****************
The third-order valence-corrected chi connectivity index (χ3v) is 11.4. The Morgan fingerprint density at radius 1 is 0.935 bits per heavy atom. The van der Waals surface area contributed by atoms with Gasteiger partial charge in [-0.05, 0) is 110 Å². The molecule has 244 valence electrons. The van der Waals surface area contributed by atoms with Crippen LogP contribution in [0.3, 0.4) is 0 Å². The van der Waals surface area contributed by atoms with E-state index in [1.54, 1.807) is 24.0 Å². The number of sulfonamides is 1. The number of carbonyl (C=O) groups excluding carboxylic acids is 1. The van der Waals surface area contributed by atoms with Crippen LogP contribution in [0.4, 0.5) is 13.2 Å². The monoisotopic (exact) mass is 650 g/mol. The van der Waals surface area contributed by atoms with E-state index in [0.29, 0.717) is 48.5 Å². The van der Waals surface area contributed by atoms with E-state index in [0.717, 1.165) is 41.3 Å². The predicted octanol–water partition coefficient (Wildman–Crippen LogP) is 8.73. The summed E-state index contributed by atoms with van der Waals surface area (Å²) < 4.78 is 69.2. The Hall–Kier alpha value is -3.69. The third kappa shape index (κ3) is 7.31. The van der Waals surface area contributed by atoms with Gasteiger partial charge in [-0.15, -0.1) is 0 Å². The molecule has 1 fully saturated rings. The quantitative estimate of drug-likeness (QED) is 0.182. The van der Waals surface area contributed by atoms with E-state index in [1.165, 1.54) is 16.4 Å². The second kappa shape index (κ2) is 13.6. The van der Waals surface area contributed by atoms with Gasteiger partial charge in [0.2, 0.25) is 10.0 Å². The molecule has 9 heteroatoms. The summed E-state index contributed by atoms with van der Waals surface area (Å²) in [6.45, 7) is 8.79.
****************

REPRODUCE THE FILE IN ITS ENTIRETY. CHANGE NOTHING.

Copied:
The third-order valence-corrected chi connectivity index (χ3v) is 11.4. The Morgan fingerprint density at radius 1 is 0.935 bits per heavy atom. The van der Waals surface area contributed by atoms with Gasteiger partial charge in [-0.05, 0) is 110 Å². The molecule has 244 valence electrons. The van der Waals surface area contributed by atoms with Crippen LogP contribution in [0.3, 0.4) is 0 Å². The van der Waals surface area contributed by atoms with E-state index in [1.54, 1.807) is 24.0 Å². The number of sulfonamides is 1. The number of carbonyl (C=O) groups excluding carboxylic acids is 1. The van der Waals surface area contributed by atoms with Crippen LogP contribution in [0.4, 0.5) is 13.2 Å². The monoisotopic (exact) mass is 650 g/mol. The van der Waals surface area contributed by atoms with E-state index in [0.29, 0.717) is 48.5 Å². The van der Waals surface area contributed by atoms with E-state index in [0.717, 1.165) is 41.3 Å². The predicted octanol–water partition coefficient (Wildman–Crippen LogP) is 8.73. The summed E-state index contributed by atoms with van der Waals surface area (Å²) < 4.78 is 69.2. The Hall–Kier alpha value is -3.69. The third kappa shape index (κ3) is 7.31. The van der Waals surface area contributed by atoms with Gasteiger partial charge in [-0.15, -0.1) is 0 Å². The molecule has 1 fully saturated rings. The quantitative estimate of drug-likeness (QED) is 0.182. The van der Waals surface area contributed by atoms with E-state index in [1.165, 1.54) is 16.4 Å². The second kappa shape index (κ2) is 13.6. The van der Waals surface area contributed by atoms with Gasteiger partial charge in [0.2, 0.25) is 10.0 Å². The molecule has 9 heteroatoms. The summed E-state index contributed by atoms with van der Waals surface area (Å²) in [6.45, 7) is 8.79.